The effects of the principles contained in this system have a great influence at all stages in the interactions of all the other systems. For examples, parents teach the child values that are in accordance with the cultural values and customs. The fact that parents take responsibility of raising their child is in accordance with the law and cultural beliefs. The macrosystem thus affects the child’s microsystem and the other systems as well. Chronosystem brings in the aspect of time as related to the child’s environments. It refers to the patterning transitions and events in the child’s environment over the course of their life.
The events in this system could be external such as in the event that parents die or divorce and the impact of these events on the individual with time (Santrock, 2007). The events could also be internal such as the occurrence of biological physiological changes as the child grows which affect the way they react to changes in the environment and how these changes influence them (Santrock, 2007). Current child development theories however argue that it is not just the environment that influences a child’s theory but their biology as well.
The modern theories emphasize on the role played by both the child’s biology and their environment in growth and change. The theories focus how the two interact in the development of the child. Bronfenbrenner’s ecological theory therefore emphasizes that environmental factors and system play the major role in human development. It enables us to understand how the society and that world as a whole can help shape or hinder the development of a child. This theory which varies from culture to culture helps us understand why individual behave the way they do (Bronfenbrenner, 1990).
This theory calls us to have culture intelligence so that we can understand and appreciate why individuals with cultural backgrounds that are different from ours behave in ways that are not similar to ours. The bi-directional aspect of the theory explains why adults care about children and act the way they do when relating with them (Bronfenbrenner, 1990). This theory explains how relations developed at home, in school and in the neighbourhood result to positive or negative development of a child.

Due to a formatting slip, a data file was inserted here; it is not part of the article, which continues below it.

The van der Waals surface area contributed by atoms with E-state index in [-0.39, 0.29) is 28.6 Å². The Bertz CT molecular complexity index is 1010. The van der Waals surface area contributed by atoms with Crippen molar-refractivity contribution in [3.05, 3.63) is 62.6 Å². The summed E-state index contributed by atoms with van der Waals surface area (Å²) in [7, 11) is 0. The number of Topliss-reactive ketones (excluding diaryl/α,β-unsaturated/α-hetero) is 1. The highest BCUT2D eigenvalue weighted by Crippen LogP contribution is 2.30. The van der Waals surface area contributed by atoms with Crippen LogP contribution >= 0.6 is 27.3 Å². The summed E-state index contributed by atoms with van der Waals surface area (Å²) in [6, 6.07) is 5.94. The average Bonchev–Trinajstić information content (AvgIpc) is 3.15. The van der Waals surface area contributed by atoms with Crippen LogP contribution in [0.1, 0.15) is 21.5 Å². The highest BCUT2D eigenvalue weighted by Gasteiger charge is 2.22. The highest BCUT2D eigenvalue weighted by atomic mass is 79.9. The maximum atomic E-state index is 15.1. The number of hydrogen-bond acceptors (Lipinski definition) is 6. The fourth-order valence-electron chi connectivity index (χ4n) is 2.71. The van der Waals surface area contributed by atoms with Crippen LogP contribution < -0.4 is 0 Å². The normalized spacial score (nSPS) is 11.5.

I am active duty military in the army and want to help counselling my community and fellow soldiers. My decision to enter graduate school and obtain a masters degree was greatly influenced by all the levels explained and described by Bronfenbrenner in his ecological theory of child development. The microsystem level played the greatest role in my choice. My parents and the affected the way I behaved and the values I developed. They taught good moral values and explained the consequences of doing wrong.
My parents took responsibility of bringing me up hence gave me an education. Going to school when I was a child provided the foundation for my current position. If they had not taken me to school when I was a child, then I would never have had the chance of getting to graduate school and doing a masters degree. Interaction with my uncle who was a law enforcement officer made me develop a passion for the profession. I wanted to grow up and help individuals in the society who needed security. This hence contributed to my decision to join military.